Interview: M. Carr Ferguson

By Kevan P. McLaughlin

Carr Ferguson is a professor of law at New York University and University of San Diego Schools of Law, and is Senior Counsel for the law firm of Davis Polk. He received a B.A. in 1952 and an LL.B. in 1954 from Cornell University, and an LL.M. from New York University in 1960. He is also the former Assistant Attorney General, Tax Division, US Department of Justice.

Q. For those who don’t know, you’ve had a career in tax law that is the envy of most – practicing as a trial attorney in the Tax Division at the Department of Justice, in private practice, serving as Assistant Attorney General, and teaching at NYU and USD’s LL.M programs. Can you tell the readers how you got into tax law and began your storied career?

A. Serendipity. I met my future wife Marian when we were 19. I had very little sense, but I recognized she was not just beautiful but smart – and, incredibly, seemed willing to take me on as a life project. We were married four years later after I graduated from Cornell Law School shortly after we turned 23. I had shunned tax and litigation courses in favor of international and comparative law, a relatively harmless interest I thought I might turn into a living if I could get a job in the State Department. My father, a former government lawyer, jump-started a round of interviews for me around Washington government offices which eventually yielded a job offer from the Department of Justice’s new honor graduate recruitment program to work either in its Civil Division or Tax Division. The State Department, however, told me I’d have to wait for an opening. I thought the Civil Division sounded less alien, but my new bride, Marian, saw that Tax, while posing a daunting learning curve, might better position me for private practice. Further, she said, how do you know you might not like tax? It turned out that I loved it: the law, civil trial in the federal district courts around the country and my new colleagues, many of whom became life-long friends – and even the tax law. When the State Department fin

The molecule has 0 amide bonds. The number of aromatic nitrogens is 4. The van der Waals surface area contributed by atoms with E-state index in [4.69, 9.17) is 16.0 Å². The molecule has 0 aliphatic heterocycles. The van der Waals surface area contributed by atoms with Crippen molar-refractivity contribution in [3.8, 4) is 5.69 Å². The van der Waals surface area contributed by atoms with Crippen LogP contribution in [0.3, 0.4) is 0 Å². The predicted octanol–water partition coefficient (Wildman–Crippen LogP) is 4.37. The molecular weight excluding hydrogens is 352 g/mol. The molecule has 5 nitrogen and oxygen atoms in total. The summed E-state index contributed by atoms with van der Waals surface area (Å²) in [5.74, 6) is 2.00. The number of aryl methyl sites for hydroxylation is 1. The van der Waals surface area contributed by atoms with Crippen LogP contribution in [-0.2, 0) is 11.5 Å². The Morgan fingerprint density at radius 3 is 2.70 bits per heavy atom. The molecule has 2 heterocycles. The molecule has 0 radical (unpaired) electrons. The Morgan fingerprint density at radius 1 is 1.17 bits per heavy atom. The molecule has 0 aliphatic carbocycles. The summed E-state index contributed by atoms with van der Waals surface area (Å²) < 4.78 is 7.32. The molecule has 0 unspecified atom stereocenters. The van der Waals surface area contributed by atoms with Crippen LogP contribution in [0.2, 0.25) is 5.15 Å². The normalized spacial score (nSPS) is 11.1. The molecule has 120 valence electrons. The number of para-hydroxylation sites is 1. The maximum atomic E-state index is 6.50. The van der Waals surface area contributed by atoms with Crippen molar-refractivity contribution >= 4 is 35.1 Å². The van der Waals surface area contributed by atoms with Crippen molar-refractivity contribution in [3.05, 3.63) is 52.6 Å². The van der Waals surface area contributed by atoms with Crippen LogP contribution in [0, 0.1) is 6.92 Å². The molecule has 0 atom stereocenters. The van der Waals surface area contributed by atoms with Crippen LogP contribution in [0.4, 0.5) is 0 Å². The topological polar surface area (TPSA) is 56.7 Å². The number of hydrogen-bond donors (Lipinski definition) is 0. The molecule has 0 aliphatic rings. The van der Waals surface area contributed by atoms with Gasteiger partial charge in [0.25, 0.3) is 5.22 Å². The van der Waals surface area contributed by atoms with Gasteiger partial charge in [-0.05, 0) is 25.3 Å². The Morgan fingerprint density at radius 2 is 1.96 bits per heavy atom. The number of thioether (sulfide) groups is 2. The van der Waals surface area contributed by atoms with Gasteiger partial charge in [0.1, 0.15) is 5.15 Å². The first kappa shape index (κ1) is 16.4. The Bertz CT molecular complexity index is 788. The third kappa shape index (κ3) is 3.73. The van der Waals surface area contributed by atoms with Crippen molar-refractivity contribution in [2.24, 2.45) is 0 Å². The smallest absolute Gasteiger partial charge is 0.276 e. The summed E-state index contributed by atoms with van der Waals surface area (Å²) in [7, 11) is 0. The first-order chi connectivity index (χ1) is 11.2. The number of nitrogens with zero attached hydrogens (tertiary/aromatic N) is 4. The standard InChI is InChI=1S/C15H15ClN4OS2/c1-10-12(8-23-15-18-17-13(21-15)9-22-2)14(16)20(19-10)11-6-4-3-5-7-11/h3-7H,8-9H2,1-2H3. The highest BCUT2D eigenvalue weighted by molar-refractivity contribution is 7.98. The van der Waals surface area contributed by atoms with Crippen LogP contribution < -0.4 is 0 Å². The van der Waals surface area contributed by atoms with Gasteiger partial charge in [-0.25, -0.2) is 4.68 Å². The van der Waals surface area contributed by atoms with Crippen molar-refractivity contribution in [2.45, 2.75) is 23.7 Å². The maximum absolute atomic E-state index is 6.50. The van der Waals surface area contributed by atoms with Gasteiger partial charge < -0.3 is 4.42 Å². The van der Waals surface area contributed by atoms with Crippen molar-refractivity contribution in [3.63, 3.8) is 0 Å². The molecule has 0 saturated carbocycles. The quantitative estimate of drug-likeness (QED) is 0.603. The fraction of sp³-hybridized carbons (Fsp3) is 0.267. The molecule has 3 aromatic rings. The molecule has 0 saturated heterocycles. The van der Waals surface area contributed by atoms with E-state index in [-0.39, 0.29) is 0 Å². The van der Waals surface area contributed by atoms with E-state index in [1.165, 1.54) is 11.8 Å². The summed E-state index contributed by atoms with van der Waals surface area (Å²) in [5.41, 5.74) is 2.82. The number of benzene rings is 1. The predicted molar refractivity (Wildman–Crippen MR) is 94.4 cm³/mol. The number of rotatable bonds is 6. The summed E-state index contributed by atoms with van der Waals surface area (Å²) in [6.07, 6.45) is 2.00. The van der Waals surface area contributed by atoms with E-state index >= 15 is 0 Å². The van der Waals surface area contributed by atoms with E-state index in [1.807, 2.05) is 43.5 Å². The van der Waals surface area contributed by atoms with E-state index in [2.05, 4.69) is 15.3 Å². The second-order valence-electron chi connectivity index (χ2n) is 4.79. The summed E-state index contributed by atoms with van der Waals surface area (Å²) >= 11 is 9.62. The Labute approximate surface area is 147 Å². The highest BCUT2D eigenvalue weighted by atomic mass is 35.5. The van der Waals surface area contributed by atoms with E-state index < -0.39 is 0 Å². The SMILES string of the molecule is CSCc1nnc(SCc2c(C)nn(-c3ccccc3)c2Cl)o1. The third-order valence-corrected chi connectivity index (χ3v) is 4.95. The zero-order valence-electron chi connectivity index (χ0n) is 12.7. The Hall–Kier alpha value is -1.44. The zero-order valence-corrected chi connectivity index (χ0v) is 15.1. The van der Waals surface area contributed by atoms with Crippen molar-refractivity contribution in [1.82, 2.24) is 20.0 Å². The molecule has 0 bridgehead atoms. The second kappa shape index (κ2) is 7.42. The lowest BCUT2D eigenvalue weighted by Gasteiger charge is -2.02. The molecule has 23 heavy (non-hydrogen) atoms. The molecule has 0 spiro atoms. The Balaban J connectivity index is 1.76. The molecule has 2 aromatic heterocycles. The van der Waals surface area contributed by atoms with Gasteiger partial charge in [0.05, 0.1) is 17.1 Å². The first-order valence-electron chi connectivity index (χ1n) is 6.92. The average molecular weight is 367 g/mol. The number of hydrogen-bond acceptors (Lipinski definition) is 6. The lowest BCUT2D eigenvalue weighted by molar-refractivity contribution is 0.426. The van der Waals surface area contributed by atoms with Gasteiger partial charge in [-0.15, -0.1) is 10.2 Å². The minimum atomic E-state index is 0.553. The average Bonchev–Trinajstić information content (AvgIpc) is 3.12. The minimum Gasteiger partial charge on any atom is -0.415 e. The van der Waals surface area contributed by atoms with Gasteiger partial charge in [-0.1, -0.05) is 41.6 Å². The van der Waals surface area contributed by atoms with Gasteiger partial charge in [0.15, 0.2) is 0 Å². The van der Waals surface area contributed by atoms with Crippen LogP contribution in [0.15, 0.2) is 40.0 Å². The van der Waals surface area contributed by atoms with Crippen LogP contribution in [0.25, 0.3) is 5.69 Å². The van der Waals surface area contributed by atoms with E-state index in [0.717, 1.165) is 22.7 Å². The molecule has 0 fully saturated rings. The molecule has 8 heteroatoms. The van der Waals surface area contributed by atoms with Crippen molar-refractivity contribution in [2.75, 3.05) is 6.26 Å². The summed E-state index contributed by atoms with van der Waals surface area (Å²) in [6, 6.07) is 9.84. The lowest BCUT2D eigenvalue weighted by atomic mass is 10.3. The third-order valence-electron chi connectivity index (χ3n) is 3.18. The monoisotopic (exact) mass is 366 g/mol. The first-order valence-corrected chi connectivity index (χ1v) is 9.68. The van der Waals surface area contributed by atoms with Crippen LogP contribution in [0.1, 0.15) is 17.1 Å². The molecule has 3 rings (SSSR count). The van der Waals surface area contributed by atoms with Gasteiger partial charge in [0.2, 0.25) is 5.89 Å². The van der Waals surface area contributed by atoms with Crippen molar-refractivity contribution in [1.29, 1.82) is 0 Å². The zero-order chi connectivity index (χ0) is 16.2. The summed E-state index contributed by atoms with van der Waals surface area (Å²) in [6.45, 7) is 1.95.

ally did call, I’d already tried two cases and had an appetizing docket of other matters in progress I didn’t want to put aside. I stayed for five years, finally propelled out by the threat of promotion to a career supervisory job. Luckily, NYU offered us a fellowship, which made it possible for Marian and me to take our two little girls up to the city while I earned their LL.M (Tax) degree.

Q. Having worked both for and against the government, it’s probably no easy task, but what was the most memorable case you handled and why?

A. Kevan, you know the danger of inviting a fellow litigator to start bloviating about old cases. From Cicero on, selfsatisfied lawyers have loved embellishing on their old triumphs. Since you ask, I can’t just pick one. Let me mention three from practice days, which are easier to talk about than matters while I was in the government. As you know, tax litigation has an administrative context. So, my first two stories show how flexibly and professionally the IRS can respond when necessary and the third, unfortunately, shows how badly things can go wrong when the government fails to do what is right.